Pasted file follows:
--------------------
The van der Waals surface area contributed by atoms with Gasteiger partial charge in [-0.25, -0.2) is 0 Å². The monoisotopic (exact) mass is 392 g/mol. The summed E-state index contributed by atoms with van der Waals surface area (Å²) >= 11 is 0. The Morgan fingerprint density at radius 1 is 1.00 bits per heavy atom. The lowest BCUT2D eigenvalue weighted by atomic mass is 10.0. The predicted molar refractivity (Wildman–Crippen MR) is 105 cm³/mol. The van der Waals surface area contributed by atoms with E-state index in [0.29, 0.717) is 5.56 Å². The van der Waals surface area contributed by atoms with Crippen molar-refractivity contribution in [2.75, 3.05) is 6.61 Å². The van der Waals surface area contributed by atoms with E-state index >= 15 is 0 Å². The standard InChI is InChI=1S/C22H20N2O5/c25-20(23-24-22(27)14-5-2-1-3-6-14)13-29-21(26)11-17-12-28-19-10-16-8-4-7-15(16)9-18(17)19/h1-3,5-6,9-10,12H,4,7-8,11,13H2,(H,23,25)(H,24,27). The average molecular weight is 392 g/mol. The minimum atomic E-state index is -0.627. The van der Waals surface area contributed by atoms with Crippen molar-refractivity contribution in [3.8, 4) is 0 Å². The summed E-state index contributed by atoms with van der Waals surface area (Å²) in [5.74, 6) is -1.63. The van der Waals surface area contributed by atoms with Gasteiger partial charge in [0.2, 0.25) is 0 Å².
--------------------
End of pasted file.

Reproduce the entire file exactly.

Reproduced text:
The van der Waals surface area contributed by atoms with Gasteiger partial charge in [-0.25, -0.2) is 0 Å². The monoisotopic (exact) mass is 392 g/mol. The summed E-state index contributed by atoms with van der Waals surface area (Å²) >= 11 is 0. The Morgan fingerprint density at radius 1 is 1.00 bits per heavy atom. The lowest BCUT2D eigenvalue weighted by atomic mass is 10.0. The predicted molar refractivity (Wildman–Crippen MR) is 105 cm³/mol. The van der Waals surface area contributed by atoms with E-state index in [0.29, 0.717) is 5.56 Å². The van der Waals surface area contributed by atoms with Crippen molar-refractivity contribution in [2.75, 3.05) is 6.61 Å². The van der Waals surface area contributed by atoms with E-state index >= 15 is 0 Å². The standard InChI is InChI=1S/C22H20N2O5/c25-20(23-24-22(27)14-5-2-1-3-6-14)13-29-21(26)11-17-12-28-19-10-16-8-4-7-15(16)9-18(17)19/h1-3,5-6,9-10,12H,4,7-8,11,13H2,(H,23,25)(H,24,27). The average molecular weight is 392 g/mol. The minimum atomic E-state index is -0.627. The van der Waals surface area contributed by atoms with Crippen molar-refractivity contribution in [3.8, 4) is 0 Å². The summed E-state index contributed by atoms with van der Waals surface area (Å²) in [5.74, 6) is -1.63. The van der Waals surface area contributed by atoms with Gasteiger partial charge in [0.2, 0.25) is 0 Å².